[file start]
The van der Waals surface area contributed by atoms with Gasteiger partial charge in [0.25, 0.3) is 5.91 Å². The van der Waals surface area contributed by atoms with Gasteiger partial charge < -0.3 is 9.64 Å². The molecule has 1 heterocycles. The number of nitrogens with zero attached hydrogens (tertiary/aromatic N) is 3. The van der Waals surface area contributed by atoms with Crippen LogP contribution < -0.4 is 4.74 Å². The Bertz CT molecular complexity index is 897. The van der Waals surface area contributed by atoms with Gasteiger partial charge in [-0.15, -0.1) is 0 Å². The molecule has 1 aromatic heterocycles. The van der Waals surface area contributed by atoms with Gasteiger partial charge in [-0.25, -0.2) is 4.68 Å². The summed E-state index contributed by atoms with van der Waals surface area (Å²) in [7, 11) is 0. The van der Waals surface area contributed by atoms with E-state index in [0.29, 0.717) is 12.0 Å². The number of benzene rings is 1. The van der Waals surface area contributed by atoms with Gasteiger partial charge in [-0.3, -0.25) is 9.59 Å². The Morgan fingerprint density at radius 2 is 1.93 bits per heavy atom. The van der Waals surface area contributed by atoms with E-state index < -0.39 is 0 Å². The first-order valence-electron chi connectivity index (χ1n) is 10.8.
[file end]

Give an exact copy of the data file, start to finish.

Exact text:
The van der Waals surface area contributed by atoms with Gasteiger partial charge in [0.25, 0.3) is 5.91 Å². The van der Waals surface area contributed by atoms with Gasteiger partial charge < -0.3 is 9.64 Å². The molecule has 1 heterocycles. The number of nitrogens with zero attached hydrogens (tertiary/aromatic N) is 3. The van der Waals surface area contributed by atoms with Crippen LogP contribution < -0.4 is 4.74 Å². The Bertz CT molecular complexity index is 897. The van der Waals surface area contributed by atoms with Gasteiger partial charge in [-0.15, -0.1) is 0 Å². The molecule has 1 aromatic heterocycles. The van der Waals surface area contributed by atoms with Gasteiger partial charge in [-0.25, -0.2) is 4.68 Å². The summed E-state index contributed by atoms with van der Waals surface area (Å²) in [7, 11) is 0. The van der Waals surface area contributed by atoms with E-state index in [0.29, 0.717) is 12.0 Å². The number of benzene rings is 1. The van der Waals surface area contributed by atoms with Gasteiger partial charge in [-0.3, -0.25) is 9.59 Å². The Morgan fingerprint density at radius 2 is 1.93 bits per heavy atom. The van der Waals surface area contributed by atoms with E-state index < -0.39 is 0 Å². The first-order valence-electron chi connectivity index (χ1n) is 10.8.